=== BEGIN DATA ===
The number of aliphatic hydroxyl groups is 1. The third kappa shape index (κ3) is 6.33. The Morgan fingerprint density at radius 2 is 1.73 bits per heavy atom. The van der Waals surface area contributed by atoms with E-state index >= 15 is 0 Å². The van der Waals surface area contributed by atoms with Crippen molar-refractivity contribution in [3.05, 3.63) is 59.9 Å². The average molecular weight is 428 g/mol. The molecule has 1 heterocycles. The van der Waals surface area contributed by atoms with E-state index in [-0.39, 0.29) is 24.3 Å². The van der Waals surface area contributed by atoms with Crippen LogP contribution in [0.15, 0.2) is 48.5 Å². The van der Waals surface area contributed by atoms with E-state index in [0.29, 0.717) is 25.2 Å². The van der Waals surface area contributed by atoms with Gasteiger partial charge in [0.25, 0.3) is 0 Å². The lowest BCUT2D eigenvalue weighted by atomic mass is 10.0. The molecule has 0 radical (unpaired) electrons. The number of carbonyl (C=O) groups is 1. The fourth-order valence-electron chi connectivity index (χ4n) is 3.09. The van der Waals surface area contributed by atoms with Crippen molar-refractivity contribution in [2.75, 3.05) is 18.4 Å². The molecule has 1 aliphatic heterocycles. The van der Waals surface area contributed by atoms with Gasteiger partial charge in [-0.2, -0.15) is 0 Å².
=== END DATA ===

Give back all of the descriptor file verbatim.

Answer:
The number of aliphatic hydroxyl groups is 1. The third kappa shape index (κ3) is 6.33. The Morgan fingerprint density at radius 2 is 1.73 bits per heavy atom. The van der Waals surface area contributed by atoms with E-state index >= 15 is 0 Å². The van der Waals surface area contributed by atoms with Crippen molar-refractivity contribution in [3.05, 3.63) is 59.9 Å². The average molecular weight is 428 g/mol. The molecule has 1 heterocycles. The van der Waals surface area contributed by atoms with E-state index in [-0.39, 0.29) is 24.3 Å². The van der Waals surface area contributed by atoms with Crippen LogP contribution in [0.15, 0.2) is 48.5 Å². The van der Waals surface area contributed by atoms with E-state index in [0.29, 0.717) is 25.2 Å². The van der Waals surface area contributed by atoms with Gasteiger partial charge in [0.25, 0.3) is 0 Å². The lowest BCUT2D eigenvalue weighted by atomic mass is 10.0. The molecule has 0 radical (unpaired) electrons. The number of carbonyl (C=O) groups is 1. The fourth-order valence-electron chi connectivity index (χ4n) is 3.09. The van der Waals surface area contributed by atoms with Crippen molar-refractivity contribution in [2.75, 3.05) is 18.4 Å². The molecule has 1 aliphatic heterocycles. The van der Waals surface area contributed by atoms with Gasteiger partial charge in [-0.2, -0.15) is 0 Å².